Updated at 12:45 pm ET: A bail hearing in Sanford, Fla. for George Zimmerman concluded Friday after a heated exchange in which prosecutors argued for denying bond and the defense called on the judge to reinstate the defendant’s $150,000 bail, which was revoked in early June.
Circuit Court Judge Kenneth Lester was weighing the arguments and will issue his ruling by written order, a public information officer for the Seminole County court said. The spokesman did not offer the timing of that order.
Zimmerman, charged with second-degree murder in the February shooting death of 17-year-old Trayvon Martin, is seeking release on bail for the second time. His initial bail of $150,000 was revoked and he was rearrested on June 3, after prosecutors argued that Zimmerman, with the aid of his wife’s testimony, had misled the court about their financial picture in the first bail hearing on April 20.
Earlier in the three-hour proceedings, Zimmerman’s father, Robert John Sanford, took the stand briefly.
After the elder Zimmerman was sworn in, defense attorney Mark O’Mara played a witness 911 tape that captured the sounds of screaming and a shot being fired during the fatal encounter between Trayvon and Zimmerman.
Assistant State Attorney Bernie de la Rionda then questioned Robert Zimmerman, asking how his son could make those screaming noises if, as George Zimmerman told police, Martin was covering his nose and mouth.
Robert Zimmerman responded: “From the look of my son’s injuries, Trayvon Martin’s hands were not just on his nose and mouth.”
The court heard testimony from firefighter Kevin O’Rourke, of the Sanford Fire Department, who was called to the scene after the shooting. O’Rourke, who said he attended to Zimmerman, answered questions about the severity of the shooter’s injuries.
“I observed that he had blood on his face and the back of his head,” O’Rourke said.
He said that Zimmerman’s nose was “obviously deformed,” agreeing with defense attorney Don West that the injury was consistent with a broken nose. But under questioning by prosecutor de la Rionda, O’Rourke said he didn’t diagnose Zimmerman with a broken nose.
The court was also shown the last minutes of a video taken by Sanford police on Feb. 27 in which Zimmerman discusses wounds to his nose and head.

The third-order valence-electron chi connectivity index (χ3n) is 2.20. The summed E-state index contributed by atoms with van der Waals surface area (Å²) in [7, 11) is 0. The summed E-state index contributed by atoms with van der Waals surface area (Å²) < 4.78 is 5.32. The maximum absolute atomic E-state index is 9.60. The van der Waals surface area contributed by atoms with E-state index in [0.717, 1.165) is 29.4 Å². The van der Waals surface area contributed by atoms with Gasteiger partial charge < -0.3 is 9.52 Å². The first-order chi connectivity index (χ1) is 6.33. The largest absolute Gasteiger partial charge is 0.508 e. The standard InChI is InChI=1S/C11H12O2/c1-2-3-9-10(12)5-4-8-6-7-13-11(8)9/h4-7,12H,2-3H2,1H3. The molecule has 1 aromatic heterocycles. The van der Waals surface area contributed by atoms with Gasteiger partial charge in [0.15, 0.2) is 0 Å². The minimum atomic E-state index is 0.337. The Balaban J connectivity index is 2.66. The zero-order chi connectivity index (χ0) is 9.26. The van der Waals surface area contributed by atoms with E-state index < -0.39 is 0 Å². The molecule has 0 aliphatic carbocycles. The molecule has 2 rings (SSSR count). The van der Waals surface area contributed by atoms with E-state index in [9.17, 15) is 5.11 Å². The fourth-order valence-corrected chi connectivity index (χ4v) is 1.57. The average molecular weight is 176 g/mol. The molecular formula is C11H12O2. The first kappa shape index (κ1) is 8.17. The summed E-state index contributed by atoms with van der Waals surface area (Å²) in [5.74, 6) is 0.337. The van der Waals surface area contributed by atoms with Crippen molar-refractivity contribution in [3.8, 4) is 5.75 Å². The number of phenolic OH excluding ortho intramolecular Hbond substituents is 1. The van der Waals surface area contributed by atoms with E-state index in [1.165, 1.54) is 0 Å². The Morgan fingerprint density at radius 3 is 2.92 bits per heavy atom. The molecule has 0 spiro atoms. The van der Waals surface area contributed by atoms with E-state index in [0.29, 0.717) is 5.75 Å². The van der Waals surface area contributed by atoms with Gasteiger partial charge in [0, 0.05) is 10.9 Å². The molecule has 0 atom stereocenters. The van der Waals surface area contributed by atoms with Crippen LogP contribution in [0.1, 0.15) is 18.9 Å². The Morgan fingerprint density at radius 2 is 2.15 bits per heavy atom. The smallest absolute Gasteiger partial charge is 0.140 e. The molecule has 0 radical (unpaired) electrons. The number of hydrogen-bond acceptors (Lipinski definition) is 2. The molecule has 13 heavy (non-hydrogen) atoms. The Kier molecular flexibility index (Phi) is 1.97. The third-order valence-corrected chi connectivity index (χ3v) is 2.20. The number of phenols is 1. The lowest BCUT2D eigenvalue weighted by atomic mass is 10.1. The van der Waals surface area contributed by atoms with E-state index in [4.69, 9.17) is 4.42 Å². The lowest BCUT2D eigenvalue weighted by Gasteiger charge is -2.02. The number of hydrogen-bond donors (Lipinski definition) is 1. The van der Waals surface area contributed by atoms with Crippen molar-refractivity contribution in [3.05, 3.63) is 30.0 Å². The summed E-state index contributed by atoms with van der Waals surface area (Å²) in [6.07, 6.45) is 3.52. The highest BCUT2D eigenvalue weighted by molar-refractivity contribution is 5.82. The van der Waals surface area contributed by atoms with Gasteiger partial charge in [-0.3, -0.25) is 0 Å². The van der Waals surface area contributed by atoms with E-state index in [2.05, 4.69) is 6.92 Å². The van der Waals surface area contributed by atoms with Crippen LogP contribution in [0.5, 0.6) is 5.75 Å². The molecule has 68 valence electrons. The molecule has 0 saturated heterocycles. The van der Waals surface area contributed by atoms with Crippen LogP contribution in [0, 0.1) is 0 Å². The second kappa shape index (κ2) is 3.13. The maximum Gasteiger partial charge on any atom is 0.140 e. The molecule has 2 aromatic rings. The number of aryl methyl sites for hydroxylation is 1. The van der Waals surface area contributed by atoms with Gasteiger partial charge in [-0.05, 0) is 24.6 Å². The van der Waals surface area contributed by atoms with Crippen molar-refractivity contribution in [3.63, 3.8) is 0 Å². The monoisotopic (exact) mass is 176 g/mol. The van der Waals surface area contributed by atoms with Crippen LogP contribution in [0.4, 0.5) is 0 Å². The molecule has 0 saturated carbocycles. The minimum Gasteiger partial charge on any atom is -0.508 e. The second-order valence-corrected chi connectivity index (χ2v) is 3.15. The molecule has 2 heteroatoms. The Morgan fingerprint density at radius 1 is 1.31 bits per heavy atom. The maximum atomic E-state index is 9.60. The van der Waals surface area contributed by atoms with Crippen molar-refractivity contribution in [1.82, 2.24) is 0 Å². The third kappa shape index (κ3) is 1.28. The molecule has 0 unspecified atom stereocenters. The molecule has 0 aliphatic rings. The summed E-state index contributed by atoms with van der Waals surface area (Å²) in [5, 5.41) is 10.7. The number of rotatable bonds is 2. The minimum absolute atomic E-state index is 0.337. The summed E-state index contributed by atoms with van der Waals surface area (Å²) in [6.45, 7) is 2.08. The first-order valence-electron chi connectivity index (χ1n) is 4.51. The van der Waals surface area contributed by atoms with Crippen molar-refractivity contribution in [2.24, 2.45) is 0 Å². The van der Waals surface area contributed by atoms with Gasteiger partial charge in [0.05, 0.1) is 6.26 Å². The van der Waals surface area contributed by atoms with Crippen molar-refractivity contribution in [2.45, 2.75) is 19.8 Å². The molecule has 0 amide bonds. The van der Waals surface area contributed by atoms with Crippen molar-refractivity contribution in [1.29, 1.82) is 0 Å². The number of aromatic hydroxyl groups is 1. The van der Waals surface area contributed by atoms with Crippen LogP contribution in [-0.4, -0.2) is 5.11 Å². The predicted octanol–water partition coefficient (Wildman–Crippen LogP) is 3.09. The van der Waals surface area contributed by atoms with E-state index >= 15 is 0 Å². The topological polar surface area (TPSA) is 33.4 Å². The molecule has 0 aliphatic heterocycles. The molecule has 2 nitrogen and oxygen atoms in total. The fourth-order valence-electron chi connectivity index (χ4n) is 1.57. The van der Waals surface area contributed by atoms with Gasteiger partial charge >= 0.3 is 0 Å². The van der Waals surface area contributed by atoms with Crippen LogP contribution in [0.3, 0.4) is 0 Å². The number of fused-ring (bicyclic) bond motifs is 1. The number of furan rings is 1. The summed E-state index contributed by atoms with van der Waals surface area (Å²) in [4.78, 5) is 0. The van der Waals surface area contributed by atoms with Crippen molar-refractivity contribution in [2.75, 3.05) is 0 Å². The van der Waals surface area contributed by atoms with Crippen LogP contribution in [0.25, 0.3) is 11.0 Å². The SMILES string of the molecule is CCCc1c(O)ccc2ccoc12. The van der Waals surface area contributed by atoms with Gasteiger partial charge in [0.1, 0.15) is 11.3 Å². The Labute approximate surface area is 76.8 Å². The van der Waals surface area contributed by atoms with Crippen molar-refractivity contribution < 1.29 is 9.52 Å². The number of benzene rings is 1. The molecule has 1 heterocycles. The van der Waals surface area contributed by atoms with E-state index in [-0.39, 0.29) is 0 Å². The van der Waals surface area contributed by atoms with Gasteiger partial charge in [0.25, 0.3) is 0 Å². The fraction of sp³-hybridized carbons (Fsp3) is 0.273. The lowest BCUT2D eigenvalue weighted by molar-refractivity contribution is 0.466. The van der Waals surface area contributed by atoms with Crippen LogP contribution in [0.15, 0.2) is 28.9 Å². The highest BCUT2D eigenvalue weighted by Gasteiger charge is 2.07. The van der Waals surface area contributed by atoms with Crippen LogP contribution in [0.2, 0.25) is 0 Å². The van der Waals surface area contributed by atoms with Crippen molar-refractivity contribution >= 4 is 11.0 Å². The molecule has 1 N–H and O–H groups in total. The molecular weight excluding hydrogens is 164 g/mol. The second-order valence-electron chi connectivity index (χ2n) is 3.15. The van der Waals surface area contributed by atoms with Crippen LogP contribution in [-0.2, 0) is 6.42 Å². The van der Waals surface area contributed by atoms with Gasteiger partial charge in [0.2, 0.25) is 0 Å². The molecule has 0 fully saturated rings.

Zimmerman appeared at the hearing wearing a grey suit, after O’Mara had successfully argued that showing up in prison garb and shackles could damage his client’s chances of getting a fair trial.
Martin’s older brother Jahvaris Martin attended the hearing, along with Trayvon’s parents, Tracy Martin and Sybrina Fulton. The family was escorted — and sat with — family attorney Benjamin Crump.
Following the money
At the start of the hearing, the first witness to testify, at the request of Zimmerman’s defense attorney Mark O’Mara, was an accounting expert Adam MaGill, who detailed a series of money transfers conducted by the defendant’s wife, using money contributed for his legal defense.
MaGill, who was called by O’Mara said he was asked by O’Mara to look at records of money transfers from Zimmerman’s PayPal account to the official legal defense fund later established by O’Mara.
Prosecutors charge that Zimmerman, and his wife Shellie misled the court about their finances his first bail hearing.
Shellie Zimmerman testified at that April 20 proceeding that she did not know how much money was in a PayPal account set up for contributions to her husband’s legal defense.
In recorded telephone conversations from jail prior to that date, Zimmerman and his wife appear to discuss — in thinly disguised code — the amount of money in the account, and he instructs her to make a series of transfers to other accounts, the prosecution charges.
Special Prosecutor Angela Corey used the recordings to persuade the judge to revoke the original bond for George Zimmerman. Shellie Zimmerman was arrested on June 12, charged with perjury and released on $1,000 bond.
She was not present at Friday’s bond hearing for her husband.
O’Mara told NBC on Thursday that if Zimmerman is released on bond, he would go back into hiding for his own safety. The shooting death of Martin, an unarmed black teenager, in February has stirred an emotional national debate about race, gun rights and “stand your ground” laws like the one in Florida that use a broad definition of self-defense.